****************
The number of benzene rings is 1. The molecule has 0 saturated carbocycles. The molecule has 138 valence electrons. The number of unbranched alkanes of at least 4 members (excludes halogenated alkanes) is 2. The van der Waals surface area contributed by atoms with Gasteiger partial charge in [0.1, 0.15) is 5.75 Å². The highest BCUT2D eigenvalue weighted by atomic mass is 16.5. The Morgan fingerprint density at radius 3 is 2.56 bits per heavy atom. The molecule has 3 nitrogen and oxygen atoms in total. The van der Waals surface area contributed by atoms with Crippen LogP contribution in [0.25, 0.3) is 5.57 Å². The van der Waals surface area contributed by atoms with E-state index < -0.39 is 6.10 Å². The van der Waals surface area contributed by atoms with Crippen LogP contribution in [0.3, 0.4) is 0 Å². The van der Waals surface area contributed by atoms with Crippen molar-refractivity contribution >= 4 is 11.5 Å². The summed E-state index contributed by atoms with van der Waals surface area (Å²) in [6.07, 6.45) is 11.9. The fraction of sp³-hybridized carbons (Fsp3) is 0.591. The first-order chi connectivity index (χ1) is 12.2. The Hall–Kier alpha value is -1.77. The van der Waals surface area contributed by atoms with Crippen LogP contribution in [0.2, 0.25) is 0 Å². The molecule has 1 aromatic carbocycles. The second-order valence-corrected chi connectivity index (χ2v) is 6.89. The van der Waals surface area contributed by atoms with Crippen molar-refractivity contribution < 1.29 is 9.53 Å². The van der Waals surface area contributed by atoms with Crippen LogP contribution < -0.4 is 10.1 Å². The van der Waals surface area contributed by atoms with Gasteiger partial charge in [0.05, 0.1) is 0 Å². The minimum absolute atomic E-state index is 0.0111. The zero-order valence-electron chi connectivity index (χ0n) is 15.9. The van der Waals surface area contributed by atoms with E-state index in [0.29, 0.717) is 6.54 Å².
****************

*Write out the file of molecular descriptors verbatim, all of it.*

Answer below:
The number of benzene rings is 1. The molecule has 0 saturated carbocycles. The molecule has 138 valence electrons. The number of unbranched alkanes of at least 4 members (excludes halogenated alkanes) is 2. The van der Waals surface area contributed by atoms with Gasteiger partial charge in [0.1, 0.15) is 5.75 Å². The highest BCUT2D eigenvalue weighted by atomic mass is 16.5. The Morgan fingerprint density at radius 3 is 2.56 bits per heavy atom. The molecule has 3 nitrogen and oxygen atoms in total. The van der Waals surface area contributed by atoms with Crippen LogP contribution in [0.25, 0.3) is 5.57 Å². The van der Waals surface area contributed by atoms with E-state index < -0.39 is 6.10 Å². The van der Waals surface area contributed by atoms with Crippen LogP contribution in [0.3, 0.4) is 0 Å². The van der Waals surface area contributed by atoms with Crippen molar-refractivity contribution >= 4 is 11.5 Å². The summed E-state index contributed by atoms with van der Waals surface area (Å²) in [6.07, 6.45) is 11.9. The fraction of sp³-hybridized carbons (Fsp3) is 0.591. The first-order chi connectivity index (χ1) is 12.2. The Hall–Kier alpha value is -1.77. The van der Waals surface area contributed by atoms with Crippen LogP contribution in [0.2, 0.25) is 0 Å². The molecule has 1 aromatic carbocycles. The second-order valence-corrected chi connectivity index (χ2v) is 6.89. The van der Waals surface area contributed by atoms with Crippen molar-refractivity contribution < 1.29 is 9.53 Å². The van der Waals surface area contributed by atoms with Crippen LogP contribution < -0.4 is 10.1 Å². The van der Waals surface area contributed by atoms with Gasteiger partial charge in [0.05, 0.1) is 0 Å². The minimum absolute atomic E-state index is 0.0111. The zero-order valence-electron chi connectivity index (χ0n) is 15.9. The van der Waals surface area contributed by atoms with E-state index in [0.29, 0.717) is 6.54 Å².